Station Square, a former train station conveniently situated on Pittsburgh’s downtown waterfront, lures tour groups with retail activity, smart dining, hip nightlife and a great hotel
One of the best things about my recent trip to Pittsburgh was having a welcoming place to unwind after a busy day of touring. That place was the Sheraton Station Square Hotel, the centerpiece of a tourist-friendly commercial area tucked between the Monongahela River and rocky walls of Mt. Washington, an easy walk across the Smithfield Street Bridge to the heart of downtown.
Station Square, a 52-acre dining, shopping, entertainment and office complex, occupies the old Pittsburgh & Lake Erie train station and rail yard. Even today trains speeding past both sides of Station Square–on tracks along the riverfront and in the shadows of Mt. Washington–are reminders of Pittsburgh’s rail heritage. You’ll see or hear trains all the time. From your hotel window or along the riverfront promenade, you’ll gaze at boat traffic as well. Rooms that face downtown offer views of skyscrapers and Pittsburgh’s famous bridges, with city lights dappling the water at night.
The 399-room Sheraton, under new ownership, is undergoing a $15-million renovation set for completion this summer, with guest rooms and public areas gleaming from a facelift. Pittsburgh’s only waterfront hotel was built in 1981 and added a wing in 2001. In keeping with its railroad theme, black steel ceiling trusses in the atrium lobby mirror a train shed and the ironwork of nearby bridges. The lobby restaurant, Trackside, looks out on the skyline. Also on the main level are a fitness center and indoor pool. The parking lot has plenty of room for motorcoaches.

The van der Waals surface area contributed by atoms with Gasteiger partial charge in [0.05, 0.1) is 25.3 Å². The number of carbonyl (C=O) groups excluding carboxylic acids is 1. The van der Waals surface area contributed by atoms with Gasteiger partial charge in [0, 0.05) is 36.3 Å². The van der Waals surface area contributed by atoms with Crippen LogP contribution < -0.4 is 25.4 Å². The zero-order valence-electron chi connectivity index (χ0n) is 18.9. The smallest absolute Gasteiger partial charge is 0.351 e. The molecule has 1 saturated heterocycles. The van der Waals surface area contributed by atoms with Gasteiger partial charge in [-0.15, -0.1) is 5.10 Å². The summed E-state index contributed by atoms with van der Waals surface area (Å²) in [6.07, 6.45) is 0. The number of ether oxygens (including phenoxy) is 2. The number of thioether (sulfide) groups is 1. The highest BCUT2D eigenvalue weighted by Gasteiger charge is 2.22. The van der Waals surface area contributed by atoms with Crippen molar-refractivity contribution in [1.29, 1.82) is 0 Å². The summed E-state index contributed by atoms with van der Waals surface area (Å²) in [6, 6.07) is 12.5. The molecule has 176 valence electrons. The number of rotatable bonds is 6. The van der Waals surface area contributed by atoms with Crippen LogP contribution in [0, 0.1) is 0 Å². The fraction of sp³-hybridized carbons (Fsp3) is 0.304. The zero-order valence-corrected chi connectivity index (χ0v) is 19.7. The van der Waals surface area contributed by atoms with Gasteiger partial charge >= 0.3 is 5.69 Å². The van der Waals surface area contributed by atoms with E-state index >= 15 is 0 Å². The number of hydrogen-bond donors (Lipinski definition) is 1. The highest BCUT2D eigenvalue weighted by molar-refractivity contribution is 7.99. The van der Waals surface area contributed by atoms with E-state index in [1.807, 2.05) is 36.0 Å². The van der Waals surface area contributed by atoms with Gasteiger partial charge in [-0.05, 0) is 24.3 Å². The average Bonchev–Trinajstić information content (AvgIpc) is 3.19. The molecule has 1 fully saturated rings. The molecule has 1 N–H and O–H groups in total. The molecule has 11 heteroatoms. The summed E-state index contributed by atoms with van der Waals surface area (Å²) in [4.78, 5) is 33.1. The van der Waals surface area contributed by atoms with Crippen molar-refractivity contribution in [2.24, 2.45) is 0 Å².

Framed art throughout the Sheraton Station Square reflects rail history, local landmarks like Kennywood amusement park and Phipps Conservatory, and such famous people as Pittsburgh Pirates legend Roberto Clemente.
Guest room amenities include a refrigerator, coffee and tea maker, safe and complimentary wireless high-speed internet access. Some rooms overlook the atrium, while others have views of the river or Mt. Washington, a lofty bluff crowned with houses, apartment buildings and churches that seem to be balancing precariously on the hilltops.
To reach the top of Mt. Washington the classic way, take a ride on one of Pittsburgh’s famous funiculars, or inclines. The well-preserved Monongahela and Duquesne Inclines have been transporting people since the 1870s. The former, operated by the Port Authority of Allegheny County, is right across the street from Station Square. The latter, operated by a private preservation society, is a 10-minute walk from the hotel. These inclines, the only remaining ones of the original 19 in Pittsburgh, go up and down the steep bluff every day ($2.50 one way). They should be on anyone’s must-do list.
Station Square itself offers a lot for the Pittsburgh sightseer, as its marina is the launching site of the Gateway Clipper Fleet’s excursion boats and Just Ducky land-and-water tours.
Two other tour companies, Segways in Paradise and Molly’s Trolleys, are based in Station Square’s shopping mall, a collection of 20-plus retailers inside the restored 1897 Freight House. The railroad-themed mall features shops specializing in everything from cigars to Irish gifts to Pittsburgh sports merchandise. It also has a small food court and a few restaurants and bars. Among the nationally known eateries in the mall and across the brick street are Hard Rock Cafe, Joe’s Crab Shack, Houlihan’s, Texas de Brazil, The Melting Pot and Buca di Beppo.
To dine in a grand, one-of-a-kind setting, consider the Grand Concourse. Located in the waiting room of the 1901 Pittsburgh & Lake Erie terminal, it offers a gracious experience under a stained-glass, barrel-vaulted ceiling. In equally historic surroundings is the adjacent Gandy Dancer Saloon.
At the heart of Station Square, next to the river, sits the Fountain at Bessemer Court. This state-of-the-art Waltzing Waters® Liquid Fireworks® Show features hundreds of multi-colored water jets soaring up to 40 feet in the air, choreographed to music. Operating from April to November, it offers shows from 9 a.m. to midnight.
For more information, visit www.sheratonstationsquare.com and www.stationsquare.com.